The family of a man who took his own life the day after he was refused a mental health assessment in a hospital accident and emergency department have received a settlement from Essex Partnership University NHS Foundation Trust.
Colchester General Hospital accepted that a crisis nurse was wrong to refuse to give TJ Pimm a full mental health assessment after she found out there was a warrant for his arrest because of a failure to attend a bail appointment.
Instead the nurse insisted that TJ, aged 30, who had a seven-year-old son, should attend a police station for a mental health assessment. TJ’s family claimed that the crisis nurse wrongly prioritised TJ being a police suspect over his mental health needs.
TJ left the hospital with his distressed mother, Karon Pimm. The following day, after he had told his probation officer that he was going to the police station to hand himself in, instead he took his own life.
TJ’s family took legal action against Essex Partnership University NHS Foundation Trust, claiming that the negligent refusal of care at Colchester General Hospital on 25 August 2016, when TJ was at risk of self-harm and suicide, led to him taking his own life. Lawyers representing the NHS Trust reached a settlement with TJ’s family, accepting there had been a breach of duty and TJ would have engaged in treatment on 25 August 2016 and would not have gone on to take his own life the following day.
A claim against North East London NHS Foundation Trust, which runs the Lakes Mental Health Unit at Colchester General Hospital, was not accepted. TJ was referred to the Lakes on 8 August after he was transferred from Goodmayes Hospital when he was making threats to his probation officer to take his own life.
However, a psychiatrist at the Lakes concluded that TJ’s difficulties were a result of alcohol misuse and sent him home to make an appointment to see his GP. She told an inquest into TJ’s death that she had never been told that TJ’s mother had been calling the Lakes in a desperate attempt to speak with her.
The inquest jury concluded that adequate and appropriate steps were not taken to protect TJ’s life. TJ’s family claimed there was a failure to carry out a proper assessment under Section 136 of the Mental Health Act and also said North East London NHS Foundation Trust had breached Articles 2 and 8 of the Human Rights Act 1998, the right to life and the right to family life.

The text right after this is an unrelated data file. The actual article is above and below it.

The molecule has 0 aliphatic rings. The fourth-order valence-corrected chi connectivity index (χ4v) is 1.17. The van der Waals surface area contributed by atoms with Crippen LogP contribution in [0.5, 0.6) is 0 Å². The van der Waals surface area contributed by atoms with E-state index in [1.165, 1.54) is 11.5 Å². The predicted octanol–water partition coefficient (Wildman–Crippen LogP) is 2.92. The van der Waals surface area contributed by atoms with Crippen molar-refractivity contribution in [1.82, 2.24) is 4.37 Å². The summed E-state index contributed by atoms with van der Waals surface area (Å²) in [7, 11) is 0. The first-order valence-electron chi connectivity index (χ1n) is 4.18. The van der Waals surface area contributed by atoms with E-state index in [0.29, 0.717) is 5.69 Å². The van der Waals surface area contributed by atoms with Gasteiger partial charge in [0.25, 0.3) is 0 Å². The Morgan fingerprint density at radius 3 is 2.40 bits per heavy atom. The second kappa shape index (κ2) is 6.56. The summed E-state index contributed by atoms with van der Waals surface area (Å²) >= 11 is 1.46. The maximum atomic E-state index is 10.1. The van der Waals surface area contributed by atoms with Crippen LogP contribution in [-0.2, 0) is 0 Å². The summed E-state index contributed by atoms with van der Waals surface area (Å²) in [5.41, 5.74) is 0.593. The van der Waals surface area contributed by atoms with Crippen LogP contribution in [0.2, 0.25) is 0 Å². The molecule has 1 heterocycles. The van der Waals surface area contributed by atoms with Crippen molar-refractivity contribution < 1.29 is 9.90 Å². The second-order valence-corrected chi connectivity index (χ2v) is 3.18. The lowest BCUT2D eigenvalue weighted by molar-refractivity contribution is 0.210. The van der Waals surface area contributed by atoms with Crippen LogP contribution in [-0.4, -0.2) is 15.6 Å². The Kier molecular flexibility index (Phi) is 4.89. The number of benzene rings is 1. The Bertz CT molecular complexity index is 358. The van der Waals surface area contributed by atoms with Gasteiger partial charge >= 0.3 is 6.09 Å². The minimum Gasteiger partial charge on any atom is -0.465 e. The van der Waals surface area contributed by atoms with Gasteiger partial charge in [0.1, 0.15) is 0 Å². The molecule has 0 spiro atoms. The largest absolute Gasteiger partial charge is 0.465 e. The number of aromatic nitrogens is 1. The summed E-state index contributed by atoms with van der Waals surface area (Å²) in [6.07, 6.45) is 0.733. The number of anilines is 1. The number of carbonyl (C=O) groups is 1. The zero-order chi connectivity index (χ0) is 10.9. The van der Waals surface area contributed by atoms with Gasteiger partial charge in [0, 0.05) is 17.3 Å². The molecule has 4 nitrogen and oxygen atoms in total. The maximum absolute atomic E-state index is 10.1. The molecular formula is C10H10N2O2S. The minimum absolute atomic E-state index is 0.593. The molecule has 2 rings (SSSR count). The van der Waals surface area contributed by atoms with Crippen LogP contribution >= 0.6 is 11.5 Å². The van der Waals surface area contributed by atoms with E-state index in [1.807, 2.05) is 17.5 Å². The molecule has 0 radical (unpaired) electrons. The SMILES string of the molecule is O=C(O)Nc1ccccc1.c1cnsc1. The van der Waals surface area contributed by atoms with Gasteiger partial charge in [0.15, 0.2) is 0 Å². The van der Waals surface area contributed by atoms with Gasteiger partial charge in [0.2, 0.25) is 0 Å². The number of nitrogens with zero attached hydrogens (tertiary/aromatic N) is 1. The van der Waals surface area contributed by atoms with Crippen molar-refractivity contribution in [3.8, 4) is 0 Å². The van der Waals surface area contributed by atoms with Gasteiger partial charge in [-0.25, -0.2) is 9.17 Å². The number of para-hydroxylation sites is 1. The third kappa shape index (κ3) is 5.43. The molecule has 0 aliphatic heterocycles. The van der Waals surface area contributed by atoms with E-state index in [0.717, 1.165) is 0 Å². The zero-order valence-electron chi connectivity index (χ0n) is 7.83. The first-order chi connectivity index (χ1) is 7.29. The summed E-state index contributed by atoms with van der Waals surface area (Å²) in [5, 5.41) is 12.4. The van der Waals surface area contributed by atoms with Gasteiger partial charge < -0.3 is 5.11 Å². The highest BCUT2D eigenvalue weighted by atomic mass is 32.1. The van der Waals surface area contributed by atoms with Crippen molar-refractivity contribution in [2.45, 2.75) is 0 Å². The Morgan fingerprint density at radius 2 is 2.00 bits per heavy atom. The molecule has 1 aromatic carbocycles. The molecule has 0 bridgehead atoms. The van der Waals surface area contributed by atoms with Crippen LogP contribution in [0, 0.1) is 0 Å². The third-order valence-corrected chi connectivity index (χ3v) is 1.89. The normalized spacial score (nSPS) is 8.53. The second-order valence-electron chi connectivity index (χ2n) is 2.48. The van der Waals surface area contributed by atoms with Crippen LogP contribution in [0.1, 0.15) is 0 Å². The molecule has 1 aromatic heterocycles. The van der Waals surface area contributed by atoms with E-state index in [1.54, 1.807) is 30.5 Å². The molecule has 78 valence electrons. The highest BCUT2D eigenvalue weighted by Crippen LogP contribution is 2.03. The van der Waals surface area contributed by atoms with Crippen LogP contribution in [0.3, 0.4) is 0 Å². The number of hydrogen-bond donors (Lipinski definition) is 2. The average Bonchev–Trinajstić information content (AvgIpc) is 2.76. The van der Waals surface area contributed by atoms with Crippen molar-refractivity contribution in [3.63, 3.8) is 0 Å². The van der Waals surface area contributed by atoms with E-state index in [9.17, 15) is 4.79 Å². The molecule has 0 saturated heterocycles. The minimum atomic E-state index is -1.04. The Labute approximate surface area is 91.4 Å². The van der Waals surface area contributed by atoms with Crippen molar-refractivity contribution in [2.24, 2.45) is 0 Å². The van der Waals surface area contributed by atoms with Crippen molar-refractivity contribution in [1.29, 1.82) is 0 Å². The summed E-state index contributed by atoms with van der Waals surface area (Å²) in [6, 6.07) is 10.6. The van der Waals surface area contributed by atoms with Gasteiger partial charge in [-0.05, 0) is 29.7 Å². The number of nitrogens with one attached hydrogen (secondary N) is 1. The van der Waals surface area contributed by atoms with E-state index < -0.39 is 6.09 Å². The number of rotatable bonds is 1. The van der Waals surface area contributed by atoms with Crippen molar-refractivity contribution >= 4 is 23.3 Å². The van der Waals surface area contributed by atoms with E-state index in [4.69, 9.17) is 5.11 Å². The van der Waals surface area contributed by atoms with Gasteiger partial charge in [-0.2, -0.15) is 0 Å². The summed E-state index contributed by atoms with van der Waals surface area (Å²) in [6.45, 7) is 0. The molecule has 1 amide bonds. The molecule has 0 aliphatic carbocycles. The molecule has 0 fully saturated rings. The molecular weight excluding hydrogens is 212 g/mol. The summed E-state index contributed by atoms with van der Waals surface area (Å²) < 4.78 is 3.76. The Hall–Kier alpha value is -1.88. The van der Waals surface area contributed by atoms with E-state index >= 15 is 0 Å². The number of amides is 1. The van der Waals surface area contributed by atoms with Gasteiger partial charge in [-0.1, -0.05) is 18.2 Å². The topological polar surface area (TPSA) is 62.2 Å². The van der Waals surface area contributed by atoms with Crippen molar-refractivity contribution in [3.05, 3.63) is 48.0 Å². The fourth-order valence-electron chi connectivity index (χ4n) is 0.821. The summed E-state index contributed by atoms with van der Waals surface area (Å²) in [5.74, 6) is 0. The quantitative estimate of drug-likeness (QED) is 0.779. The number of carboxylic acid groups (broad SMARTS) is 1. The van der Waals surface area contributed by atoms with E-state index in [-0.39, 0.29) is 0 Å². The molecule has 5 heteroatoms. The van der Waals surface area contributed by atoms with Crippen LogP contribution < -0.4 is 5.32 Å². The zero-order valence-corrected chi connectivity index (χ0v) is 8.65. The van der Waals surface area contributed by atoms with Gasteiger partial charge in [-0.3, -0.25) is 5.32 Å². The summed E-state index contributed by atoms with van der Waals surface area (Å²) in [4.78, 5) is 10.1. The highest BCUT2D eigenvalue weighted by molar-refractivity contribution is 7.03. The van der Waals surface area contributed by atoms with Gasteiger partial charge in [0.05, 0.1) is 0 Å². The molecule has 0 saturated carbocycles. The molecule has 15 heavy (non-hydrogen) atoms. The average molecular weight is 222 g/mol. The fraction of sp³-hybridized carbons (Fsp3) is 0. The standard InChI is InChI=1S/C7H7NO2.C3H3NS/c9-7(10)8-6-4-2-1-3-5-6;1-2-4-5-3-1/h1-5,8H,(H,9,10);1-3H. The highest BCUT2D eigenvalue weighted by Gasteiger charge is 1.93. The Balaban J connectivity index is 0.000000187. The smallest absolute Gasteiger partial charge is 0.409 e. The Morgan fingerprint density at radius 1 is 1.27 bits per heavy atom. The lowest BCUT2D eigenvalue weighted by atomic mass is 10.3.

TJ, of Dovercourt, had a longstanding diagnosis of anxiety with depression and his mental health had fluctuated since 2010 when he separated from the mother of his son, a year after his birth. From November 2015, when he moved back to live with his parents, he displayed severe symptoms of depression and often spoke about ending his life.
In December 2015 he was sentenced to a community order and fined £500. He kept appointments with his probation officer and spoke with her about the idea of ending his life.
In early August 2016, in breach of his community order, TJ tried to contact his girlfriend and on 7 August was charged with harassment and bailed to appear in court 23 August.
On 8 August TJ tried to take his own life and was sectioned under the Mental Health Act. He was taken to Goodmayes Hospital in Ilford then transferred to the Lakes Mental Health Unit at Colchester Hospital.
Following his discharge with a self-referral for Open Road alcohol services, TJ’s mood was very low and continued to talk about suicide. He was drinking heavily and after he failed to attend his bail appointment on 23 August, a warrant was issued for his arrest.
On 25 August, TJ was very distressed and in the late afternoon was able to see his probation officer who took him to A&E at Colchester General Hospital. There, he was seen by the crisis nurse who said TJ would need to sober up before he could be assessed. When TJ’s mother arrived and explained about the arrest warrant, the crisis nurse told the inquest that this “compromised” her position. The probation officer told the inquest that the nurse said the warrant meant TJ should be arrested and have a mental health assessment by a criminal justice mental health team.
TJ left the hospital with his mother and left to spend the night at his girlfriend’s house.
The following day, he saw his probation officer and told her he was going to hand himself into the police station. TJ was found dead later that day.
Following the settlement of the legal claim, Karon Pimm said:
“TJ’s family believe he was badly let down by medical professionals, especially at Essex Partnership University NHS Foundation Trust: the crisis nurse at Colchester General Hospital should have recognised that TJ was in desperate need of help but instead it was decided that the arrest warrant was more important than his dire state of mental health. As a result he was sent away – process was considered a higher priority than saving my brother’s life. We hope that this legal case helps the medical professions to understand that a person’s need for emergency life-saving medical help should always come before red tape.”
“I am glad that Essex Partnership University NHS Foundation Trust has accepted there was a breach of duty on the day that TJ reached out for help. As the inquest jury concluded, adequate and appropriate steps were not taken to protect TJ’s life. His family believe that if TJ had received the proper care he was entitled to expect at Colchester General Hospital A&E department, he would still be with them today. I am pleased to have been able to agree a settlement with the trust on behalf of TJ’s family. We know that other families might find themselves in similar situations which is why it is essential that steps are taken to improve mental health services to try to ensure further tragedies are prevented.”